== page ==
Once the examination of the return is completed, if the RA believes that changes ought to be made to the amounts shown on the return, he will communicate these changes to the taxpayer.  If the taxpayer and the RA disagree on the changes, the taxpayer may request a meeting with the RA’s manager. This is an optional step, but it is often a prudent one.

Whether or not the taxpayer meets with the RA’s manager, examination concludes when the RA prepares a revenue agent’s report (Form 4549) and issues a “30-day letter” to the taxpayer, which notifies the taxpayer of the changes proposed, as well as the taxpayer’s rights to appeal the proposed changes within 30 days. If the taxpayer does not respond to the 30-day letter, the IRS will send a 90-day letter, better known as a Notice of Deficiency. Once the notice of deficiency is issued, the taxpayer has 90 days to file a petition with the Tax Court. If the taxpayer does not file a petition, the IRS will assess the tax (and any penalties or interest) and send the taxpayer a bill.  We discuss assessment and collection in this post.

Appealing Proposed Changes

The appeals process allows the taxpayer another opportunity to resolve its issues. The Appeals division (more formally referred to as the Independent Office of Appeals) reviews the return from scratch. There are rules in place that limit communications between Appeals and Exam, with the intent that Appeals will reach their conclusions independently and reach a “fair and impartial resolution” of the case.

The appeals process is initiated when the taxpayer files a formal protest with the Appeals within the 30-day period after the receipt of the 30-day letter.[2] The protest must include the following:

  • The taxpayer’s name and contact information;
  • A statement that the taxpayer wants to appeal the IRS’s findings to Appeals;
  • A copy of the 30-day letter;
  • The tax periods involved;
  • A list of the changes that the taxpayer disagrees with, and reasons for why the taxpayer disagrees;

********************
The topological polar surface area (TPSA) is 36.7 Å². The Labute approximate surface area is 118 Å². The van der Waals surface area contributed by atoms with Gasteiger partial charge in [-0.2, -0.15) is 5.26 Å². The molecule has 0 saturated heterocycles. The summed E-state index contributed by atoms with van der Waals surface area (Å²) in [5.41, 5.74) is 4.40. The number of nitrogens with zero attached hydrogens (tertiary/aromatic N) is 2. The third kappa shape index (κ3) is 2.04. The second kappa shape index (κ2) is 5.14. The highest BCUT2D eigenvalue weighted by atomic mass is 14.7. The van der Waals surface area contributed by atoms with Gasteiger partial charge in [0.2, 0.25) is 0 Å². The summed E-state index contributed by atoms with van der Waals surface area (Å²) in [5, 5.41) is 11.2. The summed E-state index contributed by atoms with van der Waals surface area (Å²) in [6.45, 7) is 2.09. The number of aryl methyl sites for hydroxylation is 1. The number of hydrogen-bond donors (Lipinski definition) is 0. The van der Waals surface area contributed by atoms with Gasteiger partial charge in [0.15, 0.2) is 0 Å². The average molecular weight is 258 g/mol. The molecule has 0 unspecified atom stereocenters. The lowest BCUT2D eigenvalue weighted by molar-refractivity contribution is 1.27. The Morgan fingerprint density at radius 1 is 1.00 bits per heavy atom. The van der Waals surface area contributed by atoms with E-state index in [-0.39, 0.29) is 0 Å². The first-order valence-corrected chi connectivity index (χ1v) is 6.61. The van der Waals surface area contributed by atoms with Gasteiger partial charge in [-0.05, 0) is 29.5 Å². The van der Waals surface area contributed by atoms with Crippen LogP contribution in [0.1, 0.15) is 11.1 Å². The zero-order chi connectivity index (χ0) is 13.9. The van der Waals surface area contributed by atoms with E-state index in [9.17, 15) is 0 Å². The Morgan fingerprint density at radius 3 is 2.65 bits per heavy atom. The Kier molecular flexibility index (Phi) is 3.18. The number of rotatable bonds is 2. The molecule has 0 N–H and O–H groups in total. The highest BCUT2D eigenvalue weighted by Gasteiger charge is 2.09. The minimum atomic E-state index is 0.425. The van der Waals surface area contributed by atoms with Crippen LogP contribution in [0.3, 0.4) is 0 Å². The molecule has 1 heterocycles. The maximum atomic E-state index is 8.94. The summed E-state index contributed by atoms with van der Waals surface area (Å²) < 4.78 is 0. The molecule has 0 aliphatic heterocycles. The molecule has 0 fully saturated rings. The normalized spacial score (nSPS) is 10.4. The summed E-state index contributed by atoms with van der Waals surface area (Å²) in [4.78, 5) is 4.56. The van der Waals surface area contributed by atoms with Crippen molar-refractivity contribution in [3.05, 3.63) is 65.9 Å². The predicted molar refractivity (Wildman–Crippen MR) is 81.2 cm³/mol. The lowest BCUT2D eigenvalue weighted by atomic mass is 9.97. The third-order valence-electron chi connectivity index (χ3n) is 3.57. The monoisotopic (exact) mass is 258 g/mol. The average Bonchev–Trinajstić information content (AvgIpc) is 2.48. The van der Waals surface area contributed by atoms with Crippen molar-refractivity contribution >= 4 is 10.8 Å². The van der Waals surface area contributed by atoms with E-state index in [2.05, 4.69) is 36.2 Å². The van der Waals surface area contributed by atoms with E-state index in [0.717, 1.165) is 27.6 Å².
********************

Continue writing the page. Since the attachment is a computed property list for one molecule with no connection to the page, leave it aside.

• The facts supporting the taxpayer’s position regarding each issue;
  • Any law or authority on which the taxpayer relies; and
  • A signature made under penalties of perjury (or a statement by the taxpayer’s representative that the facts stated are true and correct).

Important Note Regarding Underlying Liability

If you disagree that you are liable for the tax or penalties—it is critical that you challenge the “underlying liability” at this stage.  Once the tax and penalties are assessed, although the taxpayer may challenge collection actions through a second type of appeal—discussed here—if you received notice of deficiency, or if you otherwise had the ability to challenge the liability, and you fail to do so, you will not get a second chance, whether in an appeal of the collection action or in your petition to the Tax Court.

Petitioning the Tax Court

If you do not appeal the proposed changes, or your appeal is unsuccessful, you have one last remedy.  Once you receive the notice of deficiency, you may file a petition with the Tax Court.  You have 90 days from the date of the notice to ask the Tax Court to “redetermine” the alleged deficiency.  As explained above, if you don’t file a petition, the IRS will sally forth, assess the tax, and issue the taxpayer a bill for the tax, as well as penalties and interest.

Collection

In our next post, we discuss the collection process, which is essentially what comes after the IRS assesses a liability and politely asks you to pay up or else

Footnotes:

[1] Like, Cuban missile crisis archaic.

[2] Alternatively, an individual taxpayer may make a small case request if the total amount of tax, penalties, and interest for each tax period involved is $25,000 or less, and a formal protest is not specifically required.